Another great way to prove that your relationship is public is to submit evidence from social media. This can be photographs (with the date posted and comments from friends), relationship status, or any other kind of communication that’s public.
Immigration often does look into applicants’ social media accounts. In this case, I think it's an asset. It shows that you are public with the nature of your relationship and love for one another.
Kids! Proof of having children together is the strongest evidence of a real marriage. If you have a child together, definitely submit evidence of this (a birth certificate with both parents’ names listed).
If you don’t have a child together but one partner has a child from a previous relationship, this can still be an excellent sign of shared life. For example, if you partner has a strong relationship with the stepchild and you have photographs together, that’s a great signal of a happy, blended family.
This is not a checklist and you shouldn’t use it like one. Every relationship is unique and you are going to have different evidence that proves your marriage is real. The bottom line is that you want to prove your relationship is loving, public and committed. Use any evidence that you think does this.
For example, if you don’t have a shared bank account but you have done a lot of travelling together, submit evidence of your trips. If you attended events together like weddings or conferences, submit evidence of that. If one partner is learning English to help them acclimate to their new, shared life in the U.S., submit evidence of English classes. Don’t be afraid to think outside the box! If you're thinking of submitting any other type of evidence not mentioned here, please comment below.
Now you know exactly what type of evidence you need to submit to prove that your marriage is bonafide. But what about immigrating? This family-based I-130 petition doesn’t get you an immigrant visa. You also need to know what immigration process you’ll take to become a lawful permanent resident. To help you figure this out, I've written a FREE guide just for you. Note that this ebook is not a substitute for a legal consultation, but it will give you a helpful overview of the process.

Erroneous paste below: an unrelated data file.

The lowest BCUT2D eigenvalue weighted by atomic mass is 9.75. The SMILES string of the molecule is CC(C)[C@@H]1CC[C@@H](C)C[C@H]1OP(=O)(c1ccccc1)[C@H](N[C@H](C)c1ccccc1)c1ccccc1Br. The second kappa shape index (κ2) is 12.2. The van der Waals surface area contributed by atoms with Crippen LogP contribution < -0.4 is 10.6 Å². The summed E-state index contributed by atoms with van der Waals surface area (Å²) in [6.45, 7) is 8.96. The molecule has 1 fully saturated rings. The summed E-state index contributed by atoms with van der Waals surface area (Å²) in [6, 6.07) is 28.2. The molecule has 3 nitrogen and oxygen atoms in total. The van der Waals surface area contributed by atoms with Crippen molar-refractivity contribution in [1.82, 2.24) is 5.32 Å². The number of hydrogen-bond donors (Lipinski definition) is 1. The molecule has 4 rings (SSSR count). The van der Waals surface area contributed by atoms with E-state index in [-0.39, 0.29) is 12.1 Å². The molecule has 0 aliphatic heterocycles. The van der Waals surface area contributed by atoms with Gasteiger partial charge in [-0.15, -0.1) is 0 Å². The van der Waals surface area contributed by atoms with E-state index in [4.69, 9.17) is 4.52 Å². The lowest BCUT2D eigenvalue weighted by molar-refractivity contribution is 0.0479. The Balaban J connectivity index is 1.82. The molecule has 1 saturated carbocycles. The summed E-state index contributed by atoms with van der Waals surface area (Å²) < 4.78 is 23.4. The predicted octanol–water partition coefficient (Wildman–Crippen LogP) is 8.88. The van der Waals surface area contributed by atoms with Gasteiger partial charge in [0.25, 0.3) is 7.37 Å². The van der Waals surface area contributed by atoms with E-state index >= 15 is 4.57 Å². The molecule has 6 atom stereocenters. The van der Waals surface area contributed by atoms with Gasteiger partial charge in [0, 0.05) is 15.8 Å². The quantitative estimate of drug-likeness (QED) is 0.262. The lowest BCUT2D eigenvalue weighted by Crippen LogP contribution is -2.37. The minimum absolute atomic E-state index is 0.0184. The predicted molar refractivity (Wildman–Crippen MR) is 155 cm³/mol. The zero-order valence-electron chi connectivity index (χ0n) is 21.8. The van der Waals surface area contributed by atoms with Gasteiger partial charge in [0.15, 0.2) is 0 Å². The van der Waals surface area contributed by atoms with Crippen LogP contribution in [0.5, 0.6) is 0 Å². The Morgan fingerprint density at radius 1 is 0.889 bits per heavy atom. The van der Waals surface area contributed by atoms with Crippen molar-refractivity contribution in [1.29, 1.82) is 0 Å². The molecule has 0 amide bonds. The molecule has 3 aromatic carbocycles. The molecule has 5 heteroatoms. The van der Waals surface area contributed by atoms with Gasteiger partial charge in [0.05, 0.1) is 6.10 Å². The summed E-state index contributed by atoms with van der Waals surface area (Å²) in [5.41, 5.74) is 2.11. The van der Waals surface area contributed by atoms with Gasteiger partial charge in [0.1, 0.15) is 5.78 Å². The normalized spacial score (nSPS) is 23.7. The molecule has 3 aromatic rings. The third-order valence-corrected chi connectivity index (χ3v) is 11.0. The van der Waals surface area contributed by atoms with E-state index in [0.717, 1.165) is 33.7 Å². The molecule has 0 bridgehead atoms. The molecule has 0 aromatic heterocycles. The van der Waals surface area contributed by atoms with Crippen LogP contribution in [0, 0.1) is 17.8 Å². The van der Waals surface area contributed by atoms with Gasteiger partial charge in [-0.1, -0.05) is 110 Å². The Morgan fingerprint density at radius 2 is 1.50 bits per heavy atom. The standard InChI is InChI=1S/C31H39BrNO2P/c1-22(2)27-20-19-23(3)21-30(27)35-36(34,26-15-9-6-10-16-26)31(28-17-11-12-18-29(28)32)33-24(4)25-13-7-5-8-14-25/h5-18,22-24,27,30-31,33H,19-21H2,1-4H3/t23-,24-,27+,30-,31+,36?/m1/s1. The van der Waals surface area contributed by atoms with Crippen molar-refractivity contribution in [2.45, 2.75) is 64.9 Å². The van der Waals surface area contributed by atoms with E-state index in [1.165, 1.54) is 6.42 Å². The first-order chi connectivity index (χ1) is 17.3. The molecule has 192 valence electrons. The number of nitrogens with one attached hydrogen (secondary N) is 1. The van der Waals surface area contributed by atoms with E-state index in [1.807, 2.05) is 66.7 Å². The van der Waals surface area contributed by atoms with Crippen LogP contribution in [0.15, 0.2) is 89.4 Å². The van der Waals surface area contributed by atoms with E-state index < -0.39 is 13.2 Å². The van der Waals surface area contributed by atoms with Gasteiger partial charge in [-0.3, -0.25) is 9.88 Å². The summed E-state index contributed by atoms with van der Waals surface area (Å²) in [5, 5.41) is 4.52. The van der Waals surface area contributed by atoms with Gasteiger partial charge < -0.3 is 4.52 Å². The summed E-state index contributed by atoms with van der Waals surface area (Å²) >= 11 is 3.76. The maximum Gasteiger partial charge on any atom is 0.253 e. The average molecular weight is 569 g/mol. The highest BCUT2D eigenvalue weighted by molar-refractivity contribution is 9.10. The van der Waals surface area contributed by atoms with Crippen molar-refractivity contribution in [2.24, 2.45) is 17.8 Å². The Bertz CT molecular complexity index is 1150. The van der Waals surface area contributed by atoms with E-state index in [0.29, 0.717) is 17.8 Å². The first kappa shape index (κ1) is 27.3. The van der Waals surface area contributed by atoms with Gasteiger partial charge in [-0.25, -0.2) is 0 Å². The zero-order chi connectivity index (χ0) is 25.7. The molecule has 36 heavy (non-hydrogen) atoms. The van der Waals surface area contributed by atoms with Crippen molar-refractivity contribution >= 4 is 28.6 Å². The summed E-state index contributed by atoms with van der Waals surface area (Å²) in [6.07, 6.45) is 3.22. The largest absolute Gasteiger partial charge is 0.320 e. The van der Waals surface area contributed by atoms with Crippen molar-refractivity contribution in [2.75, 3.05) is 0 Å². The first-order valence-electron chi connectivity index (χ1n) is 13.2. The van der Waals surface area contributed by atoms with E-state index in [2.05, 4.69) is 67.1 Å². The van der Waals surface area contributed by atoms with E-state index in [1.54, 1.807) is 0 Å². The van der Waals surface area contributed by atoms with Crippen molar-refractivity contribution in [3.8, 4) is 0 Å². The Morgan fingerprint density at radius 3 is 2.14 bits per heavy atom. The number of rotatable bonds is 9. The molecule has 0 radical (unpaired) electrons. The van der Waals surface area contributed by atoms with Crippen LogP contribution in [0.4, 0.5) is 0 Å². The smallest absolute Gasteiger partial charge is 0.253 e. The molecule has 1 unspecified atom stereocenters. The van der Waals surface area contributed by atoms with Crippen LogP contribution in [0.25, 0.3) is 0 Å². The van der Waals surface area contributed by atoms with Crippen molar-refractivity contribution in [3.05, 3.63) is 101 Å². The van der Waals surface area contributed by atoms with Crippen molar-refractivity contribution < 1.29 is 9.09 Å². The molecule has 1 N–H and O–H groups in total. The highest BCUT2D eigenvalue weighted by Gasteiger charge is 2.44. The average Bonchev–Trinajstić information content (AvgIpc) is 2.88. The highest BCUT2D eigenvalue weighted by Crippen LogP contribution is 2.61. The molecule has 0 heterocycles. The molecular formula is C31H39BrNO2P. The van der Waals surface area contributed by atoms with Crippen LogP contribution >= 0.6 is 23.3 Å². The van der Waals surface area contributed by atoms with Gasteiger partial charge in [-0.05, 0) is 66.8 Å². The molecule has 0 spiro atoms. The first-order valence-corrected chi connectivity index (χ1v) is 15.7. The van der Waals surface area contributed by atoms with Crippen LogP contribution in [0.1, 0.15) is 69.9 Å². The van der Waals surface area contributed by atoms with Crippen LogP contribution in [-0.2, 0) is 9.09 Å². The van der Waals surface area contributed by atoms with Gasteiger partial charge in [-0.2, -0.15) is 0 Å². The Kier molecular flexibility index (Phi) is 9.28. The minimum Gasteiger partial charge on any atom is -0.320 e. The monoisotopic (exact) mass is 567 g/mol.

If you have any questions about your marriage-based visa, I'd be happy to help. I’m Sharon Abaud, a dedicated and passionate immigration attorney, fluent in English and Spanish, located in the Los Angeles area . Call (310) 803-3040 or visit https://abaudlegal.com/appointment/ to schedule an appointment.
There is a lot you should know about the I-130 family-based petition before you start with this process. There are a lot of questions to answer before you get started. This article gives you an overview of the most important things you need to know: who qualifies; where and how to apply; and how long you can expect to wait for your green card.
It’s extremely important that you educate yourself on the process before you submit any paperwork. There are many small details that may or may not make you eligible, and could cause your application to get denied. Under the current administration, applications are getting denied more frequently. Even worse, beneficiaries are being referred to immigration court for removal proceedings, something that in most instances could have been prevented with the right legal advice and representation. For these reasons, I always recommend that applicants get legal advice about their particular situation before starting the I-130 visa paperwork. I’ve also created a FREE ebook resource to help you understand your immigration options.
The first thing to understand about the I-130 family-based petition is that the owner of the application is the U.S. citizen or permanent resident, NOT the person trying to immigrate. This person is called “the petitioner” and the person trying to immigrate is called “the beneficiary.”
Qualifying relatives of U.S. citizens:
Qualifying relatives of U.S. permanent residents:
The next thing you need to know is whether your relationship qualifies you to have a visa immediately available or if you’ll have to wait.